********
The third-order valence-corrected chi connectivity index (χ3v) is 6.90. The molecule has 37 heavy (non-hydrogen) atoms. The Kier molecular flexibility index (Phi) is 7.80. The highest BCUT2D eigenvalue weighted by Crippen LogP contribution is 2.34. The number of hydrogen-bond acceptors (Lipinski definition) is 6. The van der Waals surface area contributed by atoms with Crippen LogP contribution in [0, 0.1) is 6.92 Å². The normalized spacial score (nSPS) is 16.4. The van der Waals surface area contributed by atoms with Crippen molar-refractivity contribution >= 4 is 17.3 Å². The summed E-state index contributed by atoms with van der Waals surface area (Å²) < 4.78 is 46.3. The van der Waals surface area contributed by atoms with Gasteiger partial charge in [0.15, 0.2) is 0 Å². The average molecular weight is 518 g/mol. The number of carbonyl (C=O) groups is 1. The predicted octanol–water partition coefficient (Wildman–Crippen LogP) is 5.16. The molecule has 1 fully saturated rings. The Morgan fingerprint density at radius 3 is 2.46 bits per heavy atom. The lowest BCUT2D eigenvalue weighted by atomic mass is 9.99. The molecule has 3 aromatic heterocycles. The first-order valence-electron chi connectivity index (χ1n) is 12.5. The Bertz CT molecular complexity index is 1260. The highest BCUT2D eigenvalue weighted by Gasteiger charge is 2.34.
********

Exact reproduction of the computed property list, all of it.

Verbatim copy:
The third-order valence-corrected chi connectivity index (χ3v) is 6.90. The molecule has 37 heavy (non-hydrogen) atoms. The Kier molecular flexibility index (Phi) is 7.80. The highest BCUT2D eigenvalue weighted by Crippen LogP contribution is 2.34. The number of hydrogen-bond acceptors (Lipinski definition) is 6. The van der Waals surface area contributed by atoms with Crippen LogP contribution in [0, 0.1) is 6.92 Å². The normalized spacial score (nSPS) is 16.4. The van der Waals surface area contributed by atoms with Crippen molar-refractivity contribution >= 4 is 17.3 Å². The summed E-state index contributed by atoms with van der Waals surface area (Å²) < 4.78 is 46.3. The van der Waals surface area contributed by atoms with Gasteiger partial charge in [0.15, 0.2) is 0 Å². The average molecular weight is 518 g/mol. The number of carbonyl (C=O) groups is 1. The predicted octanol–water partition coefficient (Wildman–Crippen LogP) is 5.16. The molecule has 1 fully saturated rings. The Morgan fingerprint density at radius 3 is 2.46 bits per heavy atom. The lowest BCUT2D eigenvalue weighted by atomic mass is 9.99. The molecule has 3 aromatic heterocycles. The first-order valence-electron chi connectivity index (χ1n) is 12.5. The Bertz CT molecular complexity index is 1260. The highest BCUT2D eigenvalue weighted by Gasteiger charge is 2.34.